The symbolism in this picture prompts a prayer from me:
I need Your mercy and forgiveness Lord: I reach out for Your love, to be closer to You, to be reconciled with You; I admit that I have strayed from Your path and that I have offended You in my thoughts, actions or words; I reach for greater intimacy with You my Lord God and Saviour; I want Your Grace Lord, to renew me and open my eyes to You and in order to see how You want to use me for Your glory. Amen.
I still call this Sacrament Confession however, this term is interchangeable with that of RECONCILIATION. Ever since my first Reconciliation, this Sacrament remains an integral and indispensable part of my relationship with Jesus. It has always been special because of the Grace I receive through this Sacrament.
At a prayer group recently the topic of Reconciliation came up and I was surprised to find out that it is looked upon as a daunting experience. Yes, I am nervous at the thought of confessing my sins to God but I know that God instituted this Sacrament through Jesus, using His priests as conduits here on earth for the my benefit of my soul and my openness to the Grace which I receive at Holy Communion. I have experienced two Grace-filled times during Holy Communion after having received absolution in the Sacrament of Reconciliation. It was just beautiful, so I continue to seek the tangible peace of the Lord again and again. Reconciliation plays a huge part in this search for me. All Catholics are free to receive this gift of Grace. The good Lord hands it out for free through His Sacraments of the Church.
A direct quote : from the Catechism of the Catholic Church.
” I. What is This Sacrament Called?
1423 It is called the sacrament of conversion because it makes sacramentally present Jesus’ call to conversion, the first step in returning to the Father5 from whom one has strayed by sin.
It is called the sacrament of Penance, since it consecrates the Christian sinner’s personal and ecclesial steps of conversion, penance, and satisfaction.
1424 It is called the sacrament of confession, since the disclosure or confession of sins to a priest is an essential element of this sacrament. In a profound sense it is also a “confession” – acknowledgment and praise – of the holiness of God and of his mercy toward sinful man.
It is called the sacrament of forgiveness, since by the priest’s sacramental absolution God grants the penitent “pardon and peace.”6
It is called the sacrament of Reconciliation, because it imparts to the sinner the live of God who reconciles: “Be reconciled to God.”7 He who lives by God’s merciful love is ready to respond to the Lord’s call: “Go; first be reconciled to your brother.”8 ”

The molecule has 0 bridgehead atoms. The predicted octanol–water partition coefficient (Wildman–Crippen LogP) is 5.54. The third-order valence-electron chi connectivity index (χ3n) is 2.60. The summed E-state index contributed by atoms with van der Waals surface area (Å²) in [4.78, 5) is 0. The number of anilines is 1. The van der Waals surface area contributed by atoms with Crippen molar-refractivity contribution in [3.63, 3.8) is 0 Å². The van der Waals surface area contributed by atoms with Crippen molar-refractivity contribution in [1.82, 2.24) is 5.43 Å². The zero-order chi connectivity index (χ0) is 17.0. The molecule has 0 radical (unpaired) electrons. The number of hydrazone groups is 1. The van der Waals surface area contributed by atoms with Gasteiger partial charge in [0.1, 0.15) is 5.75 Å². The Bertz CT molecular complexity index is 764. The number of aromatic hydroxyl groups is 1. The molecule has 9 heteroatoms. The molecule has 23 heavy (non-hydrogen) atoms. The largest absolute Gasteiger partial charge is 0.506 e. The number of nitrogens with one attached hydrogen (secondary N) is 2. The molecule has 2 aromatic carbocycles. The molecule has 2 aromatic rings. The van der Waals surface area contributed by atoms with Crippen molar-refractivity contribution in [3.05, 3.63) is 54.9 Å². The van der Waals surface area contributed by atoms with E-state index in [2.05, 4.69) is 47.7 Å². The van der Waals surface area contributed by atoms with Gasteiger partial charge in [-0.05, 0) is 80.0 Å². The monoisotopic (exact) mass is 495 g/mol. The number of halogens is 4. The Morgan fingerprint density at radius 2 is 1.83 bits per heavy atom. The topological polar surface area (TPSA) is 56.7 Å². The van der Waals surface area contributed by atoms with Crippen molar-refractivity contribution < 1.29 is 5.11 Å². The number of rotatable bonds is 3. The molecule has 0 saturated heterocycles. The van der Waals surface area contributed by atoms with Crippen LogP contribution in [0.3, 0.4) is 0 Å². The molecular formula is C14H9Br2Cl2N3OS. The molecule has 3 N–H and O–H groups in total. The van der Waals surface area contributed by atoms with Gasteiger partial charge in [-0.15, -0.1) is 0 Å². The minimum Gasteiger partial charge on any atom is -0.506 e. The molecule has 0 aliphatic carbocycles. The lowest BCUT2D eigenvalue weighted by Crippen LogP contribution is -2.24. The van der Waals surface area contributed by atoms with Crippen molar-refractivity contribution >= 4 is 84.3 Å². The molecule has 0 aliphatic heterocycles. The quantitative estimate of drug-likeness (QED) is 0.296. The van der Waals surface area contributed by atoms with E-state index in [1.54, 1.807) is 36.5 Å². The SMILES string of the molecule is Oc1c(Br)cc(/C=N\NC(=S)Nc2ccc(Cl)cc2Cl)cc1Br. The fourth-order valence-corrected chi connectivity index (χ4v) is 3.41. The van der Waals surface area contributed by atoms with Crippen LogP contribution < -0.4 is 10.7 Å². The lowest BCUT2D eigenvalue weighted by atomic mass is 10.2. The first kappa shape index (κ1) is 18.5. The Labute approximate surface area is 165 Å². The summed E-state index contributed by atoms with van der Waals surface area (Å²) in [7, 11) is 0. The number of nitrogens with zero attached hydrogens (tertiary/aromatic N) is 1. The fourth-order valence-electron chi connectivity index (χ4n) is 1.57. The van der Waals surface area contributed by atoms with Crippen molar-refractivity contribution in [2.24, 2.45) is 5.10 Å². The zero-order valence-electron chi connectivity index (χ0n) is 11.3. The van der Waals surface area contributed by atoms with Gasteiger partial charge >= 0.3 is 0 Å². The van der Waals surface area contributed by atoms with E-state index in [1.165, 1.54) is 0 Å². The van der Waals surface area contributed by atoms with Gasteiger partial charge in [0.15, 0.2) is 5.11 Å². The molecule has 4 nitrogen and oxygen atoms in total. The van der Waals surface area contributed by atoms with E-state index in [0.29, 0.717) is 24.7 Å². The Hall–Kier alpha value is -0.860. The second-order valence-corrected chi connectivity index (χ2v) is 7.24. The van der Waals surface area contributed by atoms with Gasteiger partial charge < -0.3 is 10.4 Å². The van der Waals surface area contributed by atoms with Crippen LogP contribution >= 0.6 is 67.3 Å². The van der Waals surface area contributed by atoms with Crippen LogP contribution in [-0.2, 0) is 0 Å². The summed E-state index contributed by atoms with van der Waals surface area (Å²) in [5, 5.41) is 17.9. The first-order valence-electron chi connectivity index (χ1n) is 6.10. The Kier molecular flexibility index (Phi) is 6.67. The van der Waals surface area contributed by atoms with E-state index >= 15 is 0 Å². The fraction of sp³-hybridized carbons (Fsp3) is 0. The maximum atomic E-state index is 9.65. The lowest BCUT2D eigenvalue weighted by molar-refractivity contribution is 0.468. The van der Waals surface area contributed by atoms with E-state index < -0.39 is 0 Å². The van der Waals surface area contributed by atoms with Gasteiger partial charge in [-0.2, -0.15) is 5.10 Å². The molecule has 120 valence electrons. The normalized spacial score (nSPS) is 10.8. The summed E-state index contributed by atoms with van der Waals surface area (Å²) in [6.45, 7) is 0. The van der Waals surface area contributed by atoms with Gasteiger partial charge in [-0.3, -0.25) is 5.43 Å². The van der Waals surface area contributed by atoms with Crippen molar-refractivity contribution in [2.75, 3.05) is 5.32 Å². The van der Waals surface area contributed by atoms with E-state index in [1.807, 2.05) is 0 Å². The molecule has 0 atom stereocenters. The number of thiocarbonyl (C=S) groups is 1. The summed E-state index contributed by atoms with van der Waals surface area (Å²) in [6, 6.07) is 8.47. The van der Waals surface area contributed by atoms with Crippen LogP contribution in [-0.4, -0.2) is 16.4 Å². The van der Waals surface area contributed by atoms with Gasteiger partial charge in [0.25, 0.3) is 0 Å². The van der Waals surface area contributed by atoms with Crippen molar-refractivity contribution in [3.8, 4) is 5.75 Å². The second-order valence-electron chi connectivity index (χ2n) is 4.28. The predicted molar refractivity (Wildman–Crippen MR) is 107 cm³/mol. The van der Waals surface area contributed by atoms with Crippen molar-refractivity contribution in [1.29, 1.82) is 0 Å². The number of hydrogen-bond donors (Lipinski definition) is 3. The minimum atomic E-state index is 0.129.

Sacraments are God’s gift to the Church. They both symbolize God acting in the lives of people and they bring about what they symbolize. One way to think about how symbolic action has a real impact is to think of an embrace between husband and wife or between close friends. To those looking on, the embrace is a symbol of the closeness of the relationship between the people. For the people themselves the embrace actually brings them closer together as through it they feel more strongly bonded to each other. Sacraments are a little like that.
When a person is baptized, those observing the symbolic action of either immersion in water or of water being poured – are prompted to think of wide range of associations that water brings to mind. Examples include water that cleanses, rain that refreshes parched land; the sea, lakes and rivers teaming with life; floods that destroy; and our fear of drowning. For the person who is baptized the experience of symbolic drowning and cleansing has an impact on their interior life of feelings and values. Through God’s grace bestowed in the Sacrament of Baptism a Christian’s life takes on a new meaning and their relationship with God and the Christian community becomes deeper and richer.
All of the sacraments involve people making use of material things acting in symbolic ways. God’s Grace works in the body, mind and spirit of a person as they participate in sacramental action. Sacraments have a real effect on the life of those who accept them as gifts from God. In and through sacraments people, are invited to reflect upon the meaning and significance of their relationship with God, with others and all of creation.